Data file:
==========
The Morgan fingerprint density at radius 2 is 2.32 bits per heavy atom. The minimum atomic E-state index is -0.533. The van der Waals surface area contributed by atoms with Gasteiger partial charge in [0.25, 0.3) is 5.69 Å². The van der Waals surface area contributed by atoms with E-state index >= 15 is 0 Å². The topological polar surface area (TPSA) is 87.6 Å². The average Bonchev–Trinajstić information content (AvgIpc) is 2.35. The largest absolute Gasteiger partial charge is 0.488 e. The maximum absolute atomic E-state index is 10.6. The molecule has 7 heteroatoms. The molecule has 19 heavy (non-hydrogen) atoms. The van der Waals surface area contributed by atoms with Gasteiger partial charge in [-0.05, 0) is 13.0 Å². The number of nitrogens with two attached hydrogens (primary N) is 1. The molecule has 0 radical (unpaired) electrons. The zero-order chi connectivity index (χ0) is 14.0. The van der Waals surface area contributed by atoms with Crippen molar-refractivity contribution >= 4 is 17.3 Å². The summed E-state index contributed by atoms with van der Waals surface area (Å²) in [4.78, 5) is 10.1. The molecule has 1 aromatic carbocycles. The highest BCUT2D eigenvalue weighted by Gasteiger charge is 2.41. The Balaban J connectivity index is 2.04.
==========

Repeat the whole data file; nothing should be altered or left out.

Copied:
The Morgan fingerprint density at radius 2 is 2.32 bits per heavy atom. The minimum atomic E-state index is -0.533. The van der Waals surface area contributed by atoms with Gasteiger partial charge in [0.25, 0.3) is 5.69 Å². The van der Waals surface area contributed by atoms with E-state index >= 15 is 0 Å². The topological polar surface area (TPSA) is 87.6 Å². The average Bonchev–Trinajstić information content (AvgIpc) is 2.35. The largest absolute Gasteiger partial charge is 0.488 e. The maximum absolute atomic E-state index is 10.6. The molecule has 7 heteroatoms. The molecule has 19 heavy (non-hydrogen) atoms. The van der Waals surface area contributed by atoms with Gasteiger partial charge in [-0.05, 0) is 13.0 Å². The number of nitrogens with two attached hydrogens (primary N) is 1. The molecule has 0 radical (unpaired) electrons. The zero-order chi connectivity index (χ0) is 14.0. The van der Waals surface area contributed by atoms with Crippen molar-refractivity contribution >= 4 is 17.3 Å². The summed E-state index contributed by atoms with van der Waals surface area (Å²) in [4.78, 5) is 10.1. The molecule has 1 aromatic carbocycles. The highest BCUT2D eigenvalue weighted by Gasteiger charge is 2.41. The Balaban J connectivity index is 2.04.